Luke Daly-Groves relates his experience of exchanging knowledge and stories with locals at a public lecture on the hidden history of MI6 in a town in North Rhine-Westphalia:
School of History
University of Leeds
On Tuesday evening I made my way from Bad Salzuflen to Herford where I was to deliver a public lecture entitled ‘Herford’s Hidden History: British Intelligence Division Headquarters, 1946-1951’. In doing so, I was retracing the steps of John Bruce Lockhart, the head of MI6 in Germany. Indeed, Bad Salzuflen was once MI6 Headquarters and Herford once home to the British Intelligence Division (ID), an organisation which is central to my thesis. Of course, there are modern differences. The building from which I departed was no longer a British Army Officers’ mess but a hotel run by a friendly family. Seventy years ago, I would have been imprisoned for revealing to my German audience the contents of my lecture. My historical knowledge made the contrasts stark and the experience surreal.
The day before, I had visited Christoph Laue at the archives in Herford. There, I discovered that an unassuming house on Bielefelder Straße was actually home to British Intelligence Team 8 and that local German government officials aided British intelligence significantly in their efforts to monitor youth activity. Later, using a map marked by Christoph, a 1952 photograph and the help of a friendly onlooker, I located Wentworth Barracks. Luckily, it is now being converted into university buildings. Consequently, the entrance was wide open, alert military guards now replaced by indifferent builders. I walked in and immediately went to block ‘C’. It was here, in room 68, where the Joint Intelligence Committee (Germany) met frequently in the 1940s to discuss and coordinate a variety of important intelligence matters. This is what often brought Lockhart to Herford. I took a photograph to use in my lecture.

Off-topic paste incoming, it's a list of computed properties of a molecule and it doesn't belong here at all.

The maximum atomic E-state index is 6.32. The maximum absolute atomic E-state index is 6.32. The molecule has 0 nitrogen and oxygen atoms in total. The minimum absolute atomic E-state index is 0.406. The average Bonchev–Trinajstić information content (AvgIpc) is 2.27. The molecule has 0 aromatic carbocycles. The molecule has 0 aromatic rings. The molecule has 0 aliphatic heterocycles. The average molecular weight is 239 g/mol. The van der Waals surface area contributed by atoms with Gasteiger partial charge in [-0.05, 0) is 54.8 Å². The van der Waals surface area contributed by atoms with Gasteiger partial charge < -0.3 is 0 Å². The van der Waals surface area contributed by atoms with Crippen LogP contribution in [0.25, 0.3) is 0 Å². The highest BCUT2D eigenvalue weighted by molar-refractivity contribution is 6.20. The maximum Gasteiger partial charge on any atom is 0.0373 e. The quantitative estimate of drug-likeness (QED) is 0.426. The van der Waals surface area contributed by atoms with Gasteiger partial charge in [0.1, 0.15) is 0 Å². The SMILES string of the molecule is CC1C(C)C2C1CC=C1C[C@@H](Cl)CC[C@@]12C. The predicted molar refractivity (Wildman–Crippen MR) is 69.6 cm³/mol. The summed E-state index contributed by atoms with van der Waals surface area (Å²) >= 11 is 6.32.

The lecture room was almost full. It was decorated with wonderful images deriving from its history as a local government building, including a prominent black eagle. Eckhard Möller translated my speech into German perfectly with good humour. I felt honoured, with permission from the Foreign and Commonwealth Office, to show the audience, for the first time, an organisation chart of ID HQ in Herford which I obtained through a freedom of information request last year.
The questions I received following the lecture were the highlight of my KEP. This is where the real knowledge exchange took place. I was surprised to learn that many local people had no idea about the important intelligence history of the area and delighted to have shared the secret with them. Moreover, I was happy to hear passionate stories from contemporaries with both good and bad experiences of the occupation and from British soldiers both serving and retired. I learned much from them.
I am very thankful to WRoCAH, the University of Leeds and the Herford History Association for making this possible. I would also like to thank all the lovely people from Herford, Bad Salzuflen and surrounding areas who listened to my lecture and engaged with me afterwards. It is great to know that people are still passionate about history and that the subject of my thesis really does matter to so many.